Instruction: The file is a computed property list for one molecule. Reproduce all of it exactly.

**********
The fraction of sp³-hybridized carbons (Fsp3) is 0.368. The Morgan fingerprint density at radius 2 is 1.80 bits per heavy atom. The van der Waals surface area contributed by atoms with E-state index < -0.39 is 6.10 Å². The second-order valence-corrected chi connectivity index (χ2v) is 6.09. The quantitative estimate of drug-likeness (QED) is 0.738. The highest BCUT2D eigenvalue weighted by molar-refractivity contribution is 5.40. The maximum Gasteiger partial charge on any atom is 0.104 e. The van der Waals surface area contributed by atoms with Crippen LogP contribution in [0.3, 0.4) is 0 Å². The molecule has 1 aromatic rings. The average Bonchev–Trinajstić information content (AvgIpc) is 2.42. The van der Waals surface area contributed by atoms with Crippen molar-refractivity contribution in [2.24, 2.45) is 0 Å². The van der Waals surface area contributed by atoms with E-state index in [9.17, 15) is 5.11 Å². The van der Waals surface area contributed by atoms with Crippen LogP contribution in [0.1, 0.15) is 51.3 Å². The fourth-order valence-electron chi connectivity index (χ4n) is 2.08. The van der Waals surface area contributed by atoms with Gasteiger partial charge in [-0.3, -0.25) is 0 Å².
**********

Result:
The fraction of sp³-hybridized carbons (Fsp3) is 0.368. The Morgan fingerprint density at radius 2 is 1.80 bits per heavy atom. The van der Waals surface area contributed by atoms with E-state index < -0.39 is 6.10 Å². The second-order valence-corrected chi connectivity index (χ2v) is 6.09. The quantitative estimate of drug-likeness (QED) is 0.738. The highest BCUT2D eigenvalue weighted by molar-refractivity contribution is 5.40. The maximum Gasteiger partial charge on any atom is 0.104 e. The van der Waals surface area contributed by atoms with Crippen LogP contribution in [0.3, 0.4) is 0 Å². The molecule has 1 aromatic rings. The average Bonchev–Trinajstić information content (AvgIpc) is 2.42. The van der Waals surface area contributed by atoms with Crippen molar-refractivity contribution in [2.24, 2.45) is 0 Å². The van der Waals surface area contributed by atoms with E-state index in [9.17, 15) is 5.11 Å². The van der Waals surface area contributed by atoms with Crippen LogP contribution in [0.1, 0.15) is 51.3 Å². The fourth-order valence-electron chi connectivity index (χ4n) is 2.08. The van der Waals surface area contributed by atoms with Gasteiger partial charge in [-0.3, -0.25) is 0 Å².